Sunday, 8 January 2012

The best of 2011

It is 2012, the holidays are over and Fredrik on Film is back. How have you been?

The first post of the year will of course be about 2011. I am afraid I saw a depressingly low number of new releases. That is partly because few films come to the corner of Scotland where I toil away, and if they do they are shown only for a very short time. Also, since I move back and forth between Scotland and Sweden I sometimes miss films because it is shown in Sweden when I am in Scotland and then in Scotland when I am in Sweden...

However, I have seen a number of the most talked-about films, such as Melancholia (Lars von Trier), The Tree of Life (Terrence Malick), Bridesmaids (Paul Feig), Le Havre (Aki Kaurismäki), The Ides of March (George Clooney), The Turin Horse (A torinói ló, Bela Tarr) Tinker, Tailor, Soldier, Spy (Tomas Alfredson) and The Girl With the Dragon Tattoo (David Fincher). I have also seen less talked-about films such as Friends With Benefits (Will Gluck), Barney's Version (Richard J. Lewis) and The Adjustment Bureau (George Nolfi). But although they have all given my something, be it laughter, suspense, anger, great acting or great visuals, it is not among these that my favourites can be found. Of those just mentioned only The Turin Horse felt like it completely succeeded on its own terms. The rest all failed in some respects, be it due to inconsistencies or awkwardness, or by being too outdraw or just plain dull. But even though The Turin Horse was sustained, I did not warm to it all that much.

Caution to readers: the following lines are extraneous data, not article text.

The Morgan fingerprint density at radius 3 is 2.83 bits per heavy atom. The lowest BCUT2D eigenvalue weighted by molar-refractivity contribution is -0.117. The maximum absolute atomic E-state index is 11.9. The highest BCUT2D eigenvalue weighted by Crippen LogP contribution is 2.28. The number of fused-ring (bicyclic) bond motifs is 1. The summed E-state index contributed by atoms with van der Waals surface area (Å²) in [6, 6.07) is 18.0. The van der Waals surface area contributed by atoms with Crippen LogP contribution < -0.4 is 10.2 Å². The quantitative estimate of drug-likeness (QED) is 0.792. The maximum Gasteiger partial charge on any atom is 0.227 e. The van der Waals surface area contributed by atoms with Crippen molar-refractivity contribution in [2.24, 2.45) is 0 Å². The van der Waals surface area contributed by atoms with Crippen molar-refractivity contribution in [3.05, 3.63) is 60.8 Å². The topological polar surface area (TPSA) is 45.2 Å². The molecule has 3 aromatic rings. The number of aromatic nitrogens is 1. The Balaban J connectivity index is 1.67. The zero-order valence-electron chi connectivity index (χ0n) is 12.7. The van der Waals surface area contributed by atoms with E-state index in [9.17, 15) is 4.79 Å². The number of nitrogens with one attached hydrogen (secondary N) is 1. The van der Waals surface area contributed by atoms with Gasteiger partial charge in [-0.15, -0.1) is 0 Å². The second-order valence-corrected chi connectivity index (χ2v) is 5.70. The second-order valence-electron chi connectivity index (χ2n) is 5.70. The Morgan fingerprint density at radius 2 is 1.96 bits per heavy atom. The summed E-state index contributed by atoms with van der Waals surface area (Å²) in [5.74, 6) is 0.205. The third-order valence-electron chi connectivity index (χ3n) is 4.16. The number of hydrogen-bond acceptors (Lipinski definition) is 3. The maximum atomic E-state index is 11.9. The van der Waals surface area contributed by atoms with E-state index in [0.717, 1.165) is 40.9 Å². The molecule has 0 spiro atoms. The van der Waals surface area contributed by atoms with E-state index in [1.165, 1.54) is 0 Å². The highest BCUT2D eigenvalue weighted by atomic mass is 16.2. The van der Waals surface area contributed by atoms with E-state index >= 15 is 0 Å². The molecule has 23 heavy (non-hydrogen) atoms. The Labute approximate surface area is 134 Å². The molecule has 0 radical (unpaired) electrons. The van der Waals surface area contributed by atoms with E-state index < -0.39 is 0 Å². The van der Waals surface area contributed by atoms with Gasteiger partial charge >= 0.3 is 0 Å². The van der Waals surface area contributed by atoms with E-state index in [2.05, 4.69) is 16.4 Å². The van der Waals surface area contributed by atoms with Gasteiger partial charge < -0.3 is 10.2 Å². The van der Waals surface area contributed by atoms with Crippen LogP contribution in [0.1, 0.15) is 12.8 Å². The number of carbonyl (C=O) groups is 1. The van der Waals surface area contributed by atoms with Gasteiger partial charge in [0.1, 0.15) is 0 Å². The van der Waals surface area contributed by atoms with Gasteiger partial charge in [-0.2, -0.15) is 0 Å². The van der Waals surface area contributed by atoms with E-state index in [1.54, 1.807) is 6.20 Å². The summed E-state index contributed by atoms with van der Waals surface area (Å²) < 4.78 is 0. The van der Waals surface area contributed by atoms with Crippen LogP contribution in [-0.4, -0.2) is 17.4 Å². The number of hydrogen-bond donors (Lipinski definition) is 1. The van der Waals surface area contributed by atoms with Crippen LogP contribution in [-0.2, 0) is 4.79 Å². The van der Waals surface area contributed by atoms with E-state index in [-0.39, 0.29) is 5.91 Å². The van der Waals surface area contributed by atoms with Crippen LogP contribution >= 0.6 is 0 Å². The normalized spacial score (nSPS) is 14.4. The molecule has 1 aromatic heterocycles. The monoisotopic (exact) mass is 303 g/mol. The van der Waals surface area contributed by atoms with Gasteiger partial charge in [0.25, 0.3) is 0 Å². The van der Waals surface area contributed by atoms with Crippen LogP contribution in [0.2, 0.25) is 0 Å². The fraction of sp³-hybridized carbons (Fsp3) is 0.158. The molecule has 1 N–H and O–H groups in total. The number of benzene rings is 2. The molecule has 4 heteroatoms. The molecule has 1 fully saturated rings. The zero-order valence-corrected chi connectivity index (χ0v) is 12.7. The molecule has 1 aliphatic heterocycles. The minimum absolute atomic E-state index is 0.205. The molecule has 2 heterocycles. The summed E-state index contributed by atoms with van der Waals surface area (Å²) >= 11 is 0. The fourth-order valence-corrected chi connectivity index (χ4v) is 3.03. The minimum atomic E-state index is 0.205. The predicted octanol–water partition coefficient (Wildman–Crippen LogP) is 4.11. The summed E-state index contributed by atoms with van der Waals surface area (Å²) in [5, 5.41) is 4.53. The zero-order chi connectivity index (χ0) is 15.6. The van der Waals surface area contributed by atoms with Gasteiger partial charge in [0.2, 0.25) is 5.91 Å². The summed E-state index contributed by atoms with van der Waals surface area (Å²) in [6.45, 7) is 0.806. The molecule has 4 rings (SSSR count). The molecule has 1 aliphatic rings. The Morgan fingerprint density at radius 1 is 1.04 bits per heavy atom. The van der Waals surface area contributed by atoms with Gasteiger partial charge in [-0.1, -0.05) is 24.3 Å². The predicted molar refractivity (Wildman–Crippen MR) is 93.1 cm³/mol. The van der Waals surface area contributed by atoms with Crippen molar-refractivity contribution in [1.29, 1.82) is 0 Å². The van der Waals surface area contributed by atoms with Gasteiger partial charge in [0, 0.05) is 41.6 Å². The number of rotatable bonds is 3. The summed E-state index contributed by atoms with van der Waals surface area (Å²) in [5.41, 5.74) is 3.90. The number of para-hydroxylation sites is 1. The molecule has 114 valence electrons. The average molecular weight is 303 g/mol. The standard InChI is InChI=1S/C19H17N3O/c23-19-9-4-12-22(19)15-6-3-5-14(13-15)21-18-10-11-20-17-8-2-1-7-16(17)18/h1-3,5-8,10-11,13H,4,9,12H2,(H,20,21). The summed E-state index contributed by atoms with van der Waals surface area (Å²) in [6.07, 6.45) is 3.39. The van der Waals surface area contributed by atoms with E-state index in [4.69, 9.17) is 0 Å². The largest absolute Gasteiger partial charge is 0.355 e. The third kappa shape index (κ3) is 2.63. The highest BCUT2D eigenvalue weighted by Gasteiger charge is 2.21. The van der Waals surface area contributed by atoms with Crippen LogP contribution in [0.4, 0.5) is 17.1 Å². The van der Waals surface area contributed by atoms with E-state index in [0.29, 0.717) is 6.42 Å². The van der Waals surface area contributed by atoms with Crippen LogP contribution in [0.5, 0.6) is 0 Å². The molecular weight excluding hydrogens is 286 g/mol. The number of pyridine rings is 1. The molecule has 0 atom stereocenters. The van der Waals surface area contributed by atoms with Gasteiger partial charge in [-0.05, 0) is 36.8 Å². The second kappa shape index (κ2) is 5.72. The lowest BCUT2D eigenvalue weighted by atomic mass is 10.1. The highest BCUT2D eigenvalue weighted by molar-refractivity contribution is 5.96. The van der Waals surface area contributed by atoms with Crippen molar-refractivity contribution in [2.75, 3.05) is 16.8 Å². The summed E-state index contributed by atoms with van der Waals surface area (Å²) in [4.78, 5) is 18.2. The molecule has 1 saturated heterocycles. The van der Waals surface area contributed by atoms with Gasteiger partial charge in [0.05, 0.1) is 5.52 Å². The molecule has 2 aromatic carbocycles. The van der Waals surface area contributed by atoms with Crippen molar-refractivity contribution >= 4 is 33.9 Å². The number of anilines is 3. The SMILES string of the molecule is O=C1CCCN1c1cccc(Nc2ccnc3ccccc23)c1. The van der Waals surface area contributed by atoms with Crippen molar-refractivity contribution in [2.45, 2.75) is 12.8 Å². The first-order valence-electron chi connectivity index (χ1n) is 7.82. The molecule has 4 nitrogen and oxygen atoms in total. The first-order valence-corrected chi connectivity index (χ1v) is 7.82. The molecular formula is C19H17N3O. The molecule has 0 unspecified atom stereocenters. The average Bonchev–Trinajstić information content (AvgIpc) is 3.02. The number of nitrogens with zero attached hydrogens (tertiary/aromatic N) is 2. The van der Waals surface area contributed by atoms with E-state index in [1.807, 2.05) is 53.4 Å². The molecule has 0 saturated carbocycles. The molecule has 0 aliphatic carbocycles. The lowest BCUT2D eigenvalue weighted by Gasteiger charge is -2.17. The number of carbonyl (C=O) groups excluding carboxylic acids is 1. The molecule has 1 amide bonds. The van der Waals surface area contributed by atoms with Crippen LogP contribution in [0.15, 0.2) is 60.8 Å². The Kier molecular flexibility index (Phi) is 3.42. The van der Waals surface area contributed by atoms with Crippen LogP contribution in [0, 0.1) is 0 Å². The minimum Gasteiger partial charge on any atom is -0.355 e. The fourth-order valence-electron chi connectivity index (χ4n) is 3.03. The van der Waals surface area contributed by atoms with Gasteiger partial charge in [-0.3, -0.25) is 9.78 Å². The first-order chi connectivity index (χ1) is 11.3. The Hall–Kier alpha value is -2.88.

There are however nine films that I have no quarrels with, and consequently they are my favourites from 2011. In no particular order, they are:
Las acacias (Pablo Giorgelli)
Moneyball (Bennett Miller)
Midnight in Paris (Woody Allen)
Sherlock Holmes: A Game of Shadows (Guy Ritchie)
The Deep Blue Sea (Terence Davies)
The Off Hours (Megan Griffiths)
Blowfish (Hetun, Chi Y. Lee)
Tomboy (Celine Sciamma)

Le quattro volte (Michelangelo Frammartino)

It is a varied collection. Las acacias is from Argentina and tells (in images, hardly any words) the story of a lorry driver who gives a lift to a woman and a baby. They both have their issues but gradually they warm to each other. Moneyball looks and feels like a cross between Michael Ritchie and Michael Mann, which is about as high praise as I can give. Midnight in Paris is a wet dream for lovers of Paris and the art and artists of the 1920s so obviously I loved it. Sherlock Holmes is that rare thing, a really good film by Guy Ritchie. Besides looking amazing it could possible be the greatest love story of the year. The writing is also exceptionally witty. The Deep Blue Sea is such a exercise in repressed emotions it becomes a living proof that there is such a thing as "felt ideas". The Off Hours is just life, captured spontaneously. Warm, tender and melancholic. Blowfish, from Taiwan, is whimsical and sexual, and quietly amusing. Tomboy is, like The Off Hours, life captured, and acted so effortlessly it felt more real than any documentary. And then there is Le quattro volte, the most astonishing film of the year. It was narratively audacious, but more so it was so brilliantly shot, paced and framed it made my knees weak. The sequence when a dog makes a car crash into a fence surrounding some sheep, and their subsequent escape, is one of the best things I have ever seen.

There is just one more film to mention, This is Not a Film (In film nist, Jafar Panahi). It is Panahi's protest against the Iranian regime, against his house arrest and against the fact that he has been banned from making films. As a film is in not all that exciting, but as a statement it is, and it does eventually become fascinating as well as infuriating.

I must say 2011 was a very good year for movies, and I enjoyed myself immensely in the cinema. Let's see what 2012 will bring.

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